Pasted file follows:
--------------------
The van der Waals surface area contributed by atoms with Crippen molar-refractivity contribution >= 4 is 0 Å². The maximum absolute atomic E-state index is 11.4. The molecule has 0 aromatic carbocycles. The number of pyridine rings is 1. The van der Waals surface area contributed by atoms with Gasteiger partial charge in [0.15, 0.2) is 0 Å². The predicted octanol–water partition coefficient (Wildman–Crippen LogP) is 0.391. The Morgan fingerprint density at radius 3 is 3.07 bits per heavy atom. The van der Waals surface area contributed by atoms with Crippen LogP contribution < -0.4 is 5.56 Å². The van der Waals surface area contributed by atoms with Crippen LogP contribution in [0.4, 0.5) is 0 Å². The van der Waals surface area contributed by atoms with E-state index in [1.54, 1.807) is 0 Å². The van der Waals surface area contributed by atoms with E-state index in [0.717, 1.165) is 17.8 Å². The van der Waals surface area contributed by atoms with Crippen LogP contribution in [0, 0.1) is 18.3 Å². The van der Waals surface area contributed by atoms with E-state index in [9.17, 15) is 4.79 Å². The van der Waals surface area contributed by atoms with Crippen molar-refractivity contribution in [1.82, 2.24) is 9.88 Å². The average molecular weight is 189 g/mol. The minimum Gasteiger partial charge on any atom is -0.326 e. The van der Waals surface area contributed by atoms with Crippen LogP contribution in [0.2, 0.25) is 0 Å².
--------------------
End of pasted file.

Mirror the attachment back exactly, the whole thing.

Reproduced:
The van der Waals surface area contributed by atoms with Crippen molar-refractivity contribution >= 4 is 0 Å². The maximum absolute atomic E-state index is 11.4. The molecule has 0 aromatic carbocycles. The number of pyridine rings is 1. The van der Waals surface area contributed by atoms with Gasteiger partial charge in [0.15, 0.2) is 0 Å². The predicted octanol–water partition coefficient (Wildman–Crippen LogP) is 0.391. The Morgan fingerprint density at radius 3 is 3.07 bits per heavy atom. The van der Waals surface area contributed by atoms with Crippen LogP contribution < -0.4 is 5.56 Å². The van der Waals surface area contributed by atoms with Crippen LogP contribution in [0.4, 0.5) is 0 Å². The van der Waals surface area contributed by atoms with E-state index in [1.54, 1.807) is 0 Å². The van der Waals surface area contributed by atoms with E-state index in [0.717, 1.165) is 17.8 Å². The van der Waals surface area contributed by atoms with Crippen LogP contribution in [0, 0.1) is 18.3 Å². The van der Waals surface area contributed by atoms with E-state index in [9.17, 15) is 4.79 Å². The van der Waals surface area contributed by atoms with Crippen molar-refractivity contribution in [1.82, 2.24) is 9.88 Å². The average molecular weight is 189 g/mol. The minimum Gasteiger partial charge on any atom is -0.326 e. The van der Waals surface area contributed by atoms with Crippen LogP contribution in [0.2, 0.25) is 0 Å².